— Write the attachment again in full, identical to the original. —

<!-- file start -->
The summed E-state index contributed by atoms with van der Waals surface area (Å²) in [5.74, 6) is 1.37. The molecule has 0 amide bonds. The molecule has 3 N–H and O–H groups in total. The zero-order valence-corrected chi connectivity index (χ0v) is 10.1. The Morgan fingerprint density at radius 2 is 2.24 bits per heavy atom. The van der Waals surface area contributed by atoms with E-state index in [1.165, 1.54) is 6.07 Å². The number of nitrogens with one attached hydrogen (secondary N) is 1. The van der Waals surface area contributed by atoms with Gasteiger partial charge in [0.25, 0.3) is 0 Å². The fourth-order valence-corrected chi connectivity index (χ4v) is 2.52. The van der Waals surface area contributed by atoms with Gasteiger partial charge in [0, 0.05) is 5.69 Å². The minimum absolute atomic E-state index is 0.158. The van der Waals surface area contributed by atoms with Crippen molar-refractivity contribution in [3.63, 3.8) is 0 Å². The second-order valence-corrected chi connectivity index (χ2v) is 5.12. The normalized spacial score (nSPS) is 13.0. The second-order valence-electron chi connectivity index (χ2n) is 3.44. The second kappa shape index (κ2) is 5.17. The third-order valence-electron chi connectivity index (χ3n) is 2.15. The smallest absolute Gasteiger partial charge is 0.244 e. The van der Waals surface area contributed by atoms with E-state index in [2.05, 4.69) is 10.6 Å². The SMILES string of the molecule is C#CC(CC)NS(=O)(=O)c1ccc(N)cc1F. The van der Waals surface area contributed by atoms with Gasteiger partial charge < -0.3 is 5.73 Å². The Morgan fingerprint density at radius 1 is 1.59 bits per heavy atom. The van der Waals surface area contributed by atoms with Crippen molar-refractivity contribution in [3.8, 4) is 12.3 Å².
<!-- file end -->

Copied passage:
The summed E-state index contributed by atoms with van der Waals surface area (Å²) in [5.74, 6) is 1.37. The molecule has 0 amide bonds. The molecule has 3 N–H and O–H groups in total. The zero-order valence-corrected chi connectivity index (χ0v) is 10.1. The Morgan fingerprint density at radius 2 is 2.24 bits per heavy atom. The van der Waals surface area contributed by atoms with E-state index in [1.165, 1.54) is 6.07 Å². The number of nitrogens with one attached hydrogen (secondary N) is 1. The van der Waals surface area contributed by atoms with Gasteiger partial charge in [0.25, 0.3) is 0 Å². The fourth-order valence-corrected chi connectivity index (χ4v) is 2.52. The van der Waals surface area contributed by atoms with Gasteiger partial charge in [0, 0.05) is 5.69 Å². The minimum absolute atomic E-state index is 0.158. The van der Waals surface area contributed by atoms with Crippen molar-refractivity contribution in [3.63, 3.8) is 0 Å². The second-order valence-corrected chi connectivity index (χ2v) is 5.12. The normalized spacial score (nSPS) is 13.0. The second-order valence-electron chi connectivity index (χ2n) is 3.44. The second kappa shape index (κ2) is 5.17. The third-order valence-electron chi connectivity index (χ3n) is 2.15. The smallest absolute Gasteiger partial charge is 0.244 e. The van der Waals surface area contributed by atoms with E-state index in [2.05, 4.69) is 10.6 Å². The SMILES string of the molecule is C#CC(CC)NS(=O)(=O)c1ccc(N)cc1F. The van der Waals surface area contributed by atoms with Gasteiger partial charge < -0.3 is 5.73 Å². The Morgan fingerprint density at radius 1 is 1.59 bits per heavy atom. The van der Waals surface area contributed by atoms with Crippen molar-refractivity contribution in [3.8, 4) is 12.3 Å².